The best thing to do remind your client of your workflow and some of the things that you agreed on in the beginning. For example, if you are creating a video, there will be review sessions of videos to make changes. These can get extremely out of hand if not managed correctly. This can cause you to spend hours making adjustments just to please the client. While you can enforce the contract of having a set amount of changes, you still don’t want to damage the client relationship. The best way to handle a situation like this while keeping the client happy is to remind them not only how many reviews are left based off of what you agreed on. The important part of this is you mention that you agreed on it, not that the contract explicitly states it. For some reason, a contract can be a pain point in relationships. However, if push comes to shove, you may have to enforce the contract. While this has the potential of damaging the client relationship, it is essential to maintaining your business integrity. If this needs to be done, discuss it in the most honest and least aggressive way possible. At the end of the day, you want to provide a great service and you want them to be happy with it.



When you are finished with a project, regardless of a positive or negative experience, it is incredibly important to your growth to gather feedback about not only your work, but the process. At Evolv, we usually send a Typeform to the main contact of a project. Typeform is a survey software that looks a lot better than a Google Survey or SurveyMonkey. The best part about it, it is extremely easy to setup. Structure your survey into a series of questions that will help you gather information about how well you reached the deliverables, the timing, the method, and the satisfaction of the client. It is also great to ask for a testimonial to add to your website (assuming it was a positive experience). You want to mention that you may or may not use it, but that you love getting feedback to share with others.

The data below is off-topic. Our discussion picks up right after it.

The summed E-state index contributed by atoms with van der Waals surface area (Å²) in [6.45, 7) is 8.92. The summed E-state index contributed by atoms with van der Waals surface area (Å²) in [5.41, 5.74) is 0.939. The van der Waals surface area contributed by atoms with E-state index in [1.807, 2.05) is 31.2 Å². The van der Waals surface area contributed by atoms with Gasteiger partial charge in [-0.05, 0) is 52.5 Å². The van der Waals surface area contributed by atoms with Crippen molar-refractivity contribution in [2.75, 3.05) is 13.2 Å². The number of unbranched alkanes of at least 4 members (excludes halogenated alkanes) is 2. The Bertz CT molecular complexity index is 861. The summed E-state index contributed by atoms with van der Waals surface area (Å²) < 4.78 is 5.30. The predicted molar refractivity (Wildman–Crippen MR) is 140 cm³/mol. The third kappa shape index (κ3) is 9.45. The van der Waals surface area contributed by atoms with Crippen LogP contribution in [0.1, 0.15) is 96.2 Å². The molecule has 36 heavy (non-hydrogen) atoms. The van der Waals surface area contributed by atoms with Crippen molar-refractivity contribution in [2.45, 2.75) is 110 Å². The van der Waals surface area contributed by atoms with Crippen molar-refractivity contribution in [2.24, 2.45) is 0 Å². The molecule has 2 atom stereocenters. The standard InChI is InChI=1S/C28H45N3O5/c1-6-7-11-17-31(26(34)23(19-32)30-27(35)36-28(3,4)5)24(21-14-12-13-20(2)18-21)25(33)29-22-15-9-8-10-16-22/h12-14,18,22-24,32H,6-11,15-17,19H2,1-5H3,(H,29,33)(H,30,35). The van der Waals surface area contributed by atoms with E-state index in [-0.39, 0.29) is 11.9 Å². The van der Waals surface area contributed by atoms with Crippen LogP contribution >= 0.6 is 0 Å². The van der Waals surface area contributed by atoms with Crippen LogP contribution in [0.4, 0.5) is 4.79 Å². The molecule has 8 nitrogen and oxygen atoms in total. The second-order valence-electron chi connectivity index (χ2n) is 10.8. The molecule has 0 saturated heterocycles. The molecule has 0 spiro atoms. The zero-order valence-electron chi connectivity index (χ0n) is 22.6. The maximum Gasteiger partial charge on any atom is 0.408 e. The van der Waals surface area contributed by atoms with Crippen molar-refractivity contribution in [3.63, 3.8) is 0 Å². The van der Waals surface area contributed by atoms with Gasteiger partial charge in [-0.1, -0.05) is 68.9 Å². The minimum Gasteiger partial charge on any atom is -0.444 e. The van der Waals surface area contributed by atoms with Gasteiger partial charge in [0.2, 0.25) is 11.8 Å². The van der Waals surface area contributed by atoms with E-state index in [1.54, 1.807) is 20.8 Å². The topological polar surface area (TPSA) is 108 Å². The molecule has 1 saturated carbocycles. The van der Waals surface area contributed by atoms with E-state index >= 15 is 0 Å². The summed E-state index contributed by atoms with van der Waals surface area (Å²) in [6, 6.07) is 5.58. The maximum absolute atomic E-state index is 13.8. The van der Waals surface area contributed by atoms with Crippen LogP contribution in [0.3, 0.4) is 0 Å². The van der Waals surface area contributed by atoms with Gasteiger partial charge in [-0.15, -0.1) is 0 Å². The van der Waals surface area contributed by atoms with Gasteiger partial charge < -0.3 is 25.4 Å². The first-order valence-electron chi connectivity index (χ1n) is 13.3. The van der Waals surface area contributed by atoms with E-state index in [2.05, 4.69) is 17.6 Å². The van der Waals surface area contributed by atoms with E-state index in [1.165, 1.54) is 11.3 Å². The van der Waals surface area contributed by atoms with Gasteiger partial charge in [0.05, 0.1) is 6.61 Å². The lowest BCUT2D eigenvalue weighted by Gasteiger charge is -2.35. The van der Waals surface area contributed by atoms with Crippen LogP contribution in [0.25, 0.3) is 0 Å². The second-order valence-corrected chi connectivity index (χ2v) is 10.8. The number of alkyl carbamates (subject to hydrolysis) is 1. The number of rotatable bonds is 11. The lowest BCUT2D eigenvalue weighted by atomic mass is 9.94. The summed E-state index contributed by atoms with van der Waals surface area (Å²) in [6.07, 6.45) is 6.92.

The last thing you will want to do is to write a thank you note. No, this does not mean send a thank you email. That shows that the client is an afterthought or just another cog in a wheel. Spend some time and create a handwritten thank you note. Write about whatever you want, but make it honest, personal, and unique. This will go a long way in building a continuing relationship with clients as well as opening the door for other potential clients. Handwritten notes are rare and your client will most likely mention it to somebody else. Plus, it’s good to do it the old fashioned way every once in a while.

Client management can be a challenging process. There is a lot of learning involved with this process and a lot of it is achieved through experience. The more clients you get, the better you will become and managing clients as well as getting positive reviews. Just keep going, keep learning, and keep creating.

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Written by:
Steve Cassingham